A Christian legacy can enable new ministry

Progressively bigger stacks of coins grow plant shoots.
 on May 1, 2016

In the weeks following the birth of our first child, my wife and I had our wills drawn up. Being in our early 30s, we had little in the way of material possessions but wanted to be certain that our son’s interests would be taken care of. His well-being was our top priority.

Having a will drawn up was no big deal, yet surprisingly only 50 per cent of Canadians have one. In fact, most Canadians are hardly aware of the need for one; many only get a will when they are faced with an overseas trip or unexpected illness.

If a person in Ontario dies without a will, the law determines who receives the accumulated assets and the amount of any inheritance. The distribution of assets may not necessarily coincide with the wishes of the deceased. For example, no gifts will be made to friends or the church or a favourite charity, no matter how much they meant to the individual during his or her lifetime. By making a will, an individual can choose their own beneficiaries, based on existing and potential financial needs as well as their relationships. Furthermore, items of sentimental value can be given to specific beneficiaries, thus avoiding conflict among family members.

We are all familiar with the gifts we give to the church through our weekly offering, pre-authorized giving or some other special offering or fundraiser. These gifts normally come from our current incomes. We are less familiar with the many ways we can give to the church and its ministry from the assets we have accumulated over the course of a lifetime – assets such as real estate, stocks or life insurance. Gifts made from our accumulated assets are called “legacy gifts,” and they are a wonderful way in which we can provide additional resources to expand the mission of the church for generations to come.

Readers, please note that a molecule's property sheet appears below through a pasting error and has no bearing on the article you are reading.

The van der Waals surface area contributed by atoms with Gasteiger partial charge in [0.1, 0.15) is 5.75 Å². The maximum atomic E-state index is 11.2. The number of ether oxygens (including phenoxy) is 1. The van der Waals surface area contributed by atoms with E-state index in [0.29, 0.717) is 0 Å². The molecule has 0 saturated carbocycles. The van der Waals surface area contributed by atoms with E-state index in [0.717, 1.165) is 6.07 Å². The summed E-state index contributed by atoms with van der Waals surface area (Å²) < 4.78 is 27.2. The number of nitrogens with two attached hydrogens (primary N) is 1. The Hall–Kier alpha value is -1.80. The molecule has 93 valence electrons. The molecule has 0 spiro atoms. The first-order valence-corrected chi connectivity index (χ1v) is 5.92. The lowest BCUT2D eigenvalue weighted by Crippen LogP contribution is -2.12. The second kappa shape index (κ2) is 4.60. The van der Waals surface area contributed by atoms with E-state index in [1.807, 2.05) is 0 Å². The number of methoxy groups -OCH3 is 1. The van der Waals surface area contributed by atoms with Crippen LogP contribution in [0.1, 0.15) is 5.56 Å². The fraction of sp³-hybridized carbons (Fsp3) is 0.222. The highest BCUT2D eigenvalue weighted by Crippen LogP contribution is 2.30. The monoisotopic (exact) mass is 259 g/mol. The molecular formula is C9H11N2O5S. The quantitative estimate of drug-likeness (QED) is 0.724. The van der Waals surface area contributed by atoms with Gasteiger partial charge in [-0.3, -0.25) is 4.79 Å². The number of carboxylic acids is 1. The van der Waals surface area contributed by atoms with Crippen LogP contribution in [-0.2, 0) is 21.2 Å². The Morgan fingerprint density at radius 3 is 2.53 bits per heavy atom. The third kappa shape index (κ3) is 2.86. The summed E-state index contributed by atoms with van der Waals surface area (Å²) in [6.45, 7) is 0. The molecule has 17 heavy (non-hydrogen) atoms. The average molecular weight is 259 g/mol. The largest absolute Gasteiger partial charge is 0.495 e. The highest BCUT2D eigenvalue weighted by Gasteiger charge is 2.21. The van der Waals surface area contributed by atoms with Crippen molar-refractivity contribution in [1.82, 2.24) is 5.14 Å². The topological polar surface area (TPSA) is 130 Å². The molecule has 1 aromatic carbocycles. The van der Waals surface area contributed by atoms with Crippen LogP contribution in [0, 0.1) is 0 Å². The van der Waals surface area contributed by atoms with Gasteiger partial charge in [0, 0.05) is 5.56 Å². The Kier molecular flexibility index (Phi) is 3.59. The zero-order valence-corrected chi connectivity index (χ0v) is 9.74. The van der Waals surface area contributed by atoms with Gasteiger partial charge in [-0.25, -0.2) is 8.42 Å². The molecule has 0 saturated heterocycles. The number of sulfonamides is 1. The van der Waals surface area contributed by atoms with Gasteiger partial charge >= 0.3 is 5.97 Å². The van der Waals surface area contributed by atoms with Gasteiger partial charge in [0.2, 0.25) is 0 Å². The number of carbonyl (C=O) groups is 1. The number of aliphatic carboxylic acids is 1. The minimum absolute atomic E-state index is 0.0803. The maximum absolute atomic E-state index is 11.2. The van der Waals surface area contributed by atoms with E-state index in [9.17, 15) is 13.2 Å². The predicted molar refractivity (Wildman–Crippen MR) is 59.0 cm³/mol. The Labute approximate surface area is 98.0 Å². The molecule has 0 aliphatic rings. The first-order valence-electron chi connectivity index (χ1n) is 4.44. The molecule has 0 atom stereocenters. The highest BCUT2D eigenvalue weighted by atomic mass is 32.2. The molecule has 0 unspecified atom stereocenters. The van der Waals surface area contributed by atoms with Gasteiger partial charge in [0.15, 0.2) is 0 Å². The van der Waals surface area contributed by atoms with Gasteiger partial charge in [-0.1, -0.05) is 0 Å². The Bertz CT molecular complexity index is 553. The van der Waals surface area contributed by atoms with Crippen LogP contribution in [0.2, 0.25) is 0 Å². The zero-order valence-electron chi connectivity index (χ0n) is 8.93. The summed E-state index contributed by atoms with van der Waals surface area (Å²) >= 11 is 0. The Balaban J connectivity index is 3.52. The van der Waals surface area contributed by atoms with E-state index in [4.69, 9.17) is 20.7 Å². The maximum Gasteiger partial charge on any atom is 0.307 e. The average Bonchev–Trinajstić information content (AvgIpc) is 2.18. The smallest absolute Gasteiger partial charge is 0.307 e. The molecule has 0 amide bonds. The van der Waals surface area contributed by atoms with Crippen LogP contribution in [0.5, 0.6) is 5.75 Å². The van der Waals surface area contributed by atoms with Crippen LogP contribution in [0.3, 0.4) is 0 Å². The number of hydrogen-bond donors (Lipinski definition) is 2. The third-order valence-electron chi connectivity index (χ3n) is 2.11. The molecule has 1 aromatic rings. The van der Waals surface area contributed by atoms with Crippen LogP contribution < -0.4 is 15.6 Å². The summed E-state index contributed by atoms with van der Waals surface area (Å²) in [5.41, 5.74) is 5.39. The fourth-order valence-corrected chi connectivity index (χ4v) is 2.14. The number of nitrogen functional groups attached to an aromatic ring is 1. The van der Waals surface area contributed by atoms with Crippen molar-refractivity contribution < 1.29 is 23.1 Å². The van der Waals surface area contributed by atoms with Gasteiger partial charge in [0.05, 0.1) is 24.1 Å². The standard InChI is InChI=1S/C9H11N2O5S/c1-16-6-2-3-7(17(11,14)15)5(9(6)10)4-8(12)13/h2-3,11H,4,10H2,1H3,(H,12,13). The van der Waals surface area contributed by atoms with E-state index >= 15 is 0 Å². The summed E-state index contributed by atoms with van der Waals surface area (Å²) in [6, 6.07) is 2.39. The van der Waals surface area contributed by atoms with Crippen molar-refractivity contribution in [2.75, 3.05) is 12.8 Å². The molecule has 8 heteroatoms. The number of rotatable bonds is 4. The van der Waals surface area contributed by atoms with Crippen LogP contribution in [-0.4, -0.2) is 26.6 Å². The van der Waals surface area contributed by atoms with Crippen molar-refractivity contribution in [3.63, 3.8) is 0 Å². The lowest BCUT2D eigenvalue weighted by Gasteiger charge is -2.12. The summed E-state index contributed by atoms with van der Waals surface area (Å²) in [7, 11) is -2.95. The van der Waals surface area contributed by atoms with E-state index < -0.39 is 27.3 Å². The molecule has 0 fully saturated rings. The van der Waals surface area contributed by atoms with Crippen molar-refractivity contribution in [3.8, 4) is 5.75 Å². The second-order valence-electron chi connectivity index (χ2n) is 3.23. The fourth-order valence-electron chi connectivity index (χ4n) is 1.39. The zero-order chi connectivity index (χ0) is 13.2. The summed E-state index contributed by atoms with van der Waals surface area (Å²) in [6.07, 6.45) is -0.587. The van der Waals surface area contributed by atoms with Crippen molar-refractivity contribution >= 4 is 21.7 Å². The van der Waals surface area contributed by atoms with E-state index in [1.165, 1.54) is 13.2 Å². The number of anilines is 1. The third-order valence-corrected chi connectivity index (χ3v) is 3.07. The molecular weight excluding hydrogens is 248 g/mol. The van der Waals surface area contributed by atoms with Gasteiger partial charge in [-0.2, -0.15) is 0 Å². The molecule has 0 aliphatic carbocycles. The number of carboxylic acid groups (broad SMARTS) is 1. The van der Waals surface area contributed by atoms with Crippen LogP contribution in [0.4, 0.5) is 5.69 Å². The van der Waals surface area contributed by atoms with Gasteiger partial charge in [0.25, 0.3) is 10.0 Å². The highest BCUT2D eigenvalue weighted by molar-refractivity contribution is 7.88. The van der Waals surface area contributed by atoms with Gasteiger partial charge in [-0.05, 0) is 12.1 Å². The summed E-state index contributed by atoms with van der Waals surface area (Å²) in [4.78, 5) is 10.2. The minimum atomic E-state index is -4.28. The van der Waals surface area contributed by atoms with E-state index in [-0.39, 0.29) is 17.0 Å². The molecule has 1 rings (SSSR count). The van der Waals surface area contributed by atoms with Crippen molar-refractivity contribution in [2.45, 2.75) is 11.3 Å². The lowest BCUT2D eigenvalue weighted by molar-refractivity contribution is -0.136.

Legacy giving seems like a relatively new concept in the church, but it is actually as old as the church itself. In the New Testament, Acts 4 tells the story of a man named Joseph, a native of Cyprus who sold a field that belonged to him and gave the proceeds to the apostles for them to distribute as needed. The gift of land from Joseph’s assets is what we would call a living-legacy gift. The apostles gave Joseph a new name, Barnabas, which means “son of encouragement” in Hebrew.

Estate planning is something most people approach with apprehension because it forces us to consider the intimate details of our lives, often in dicussion with lawyers, financial planners, family members and sometimes our clergy. It is not easy to talk about end-of-life issues, especially the end of our own life. Grappling with matters related to our estate inclines us to confront our own mortality, and for most of us, myself included, it is something we’d rather put off. Ultimately, we all have to deal with the reality that life in this world comes to an end. As Christians, we believe that there is something beyond the here and now. Planning for how a lifetime of dreams, hopes and memories is properly distributed following our passing is an important part of the legacy we leave behind.

I urge you to make your will if you have not done so, or to review it if you have one. When you do, please consider a gift to your parish, the diocese or Faith- Works. Even a person of modest means often has a considerable estate, when property and insurance are considered. A gift to the church can also help reduce your taxes. More importantly, your gift will help sustain the good work you have supported over a lifetime and enable new ministry to flourish as a result of your generosity.


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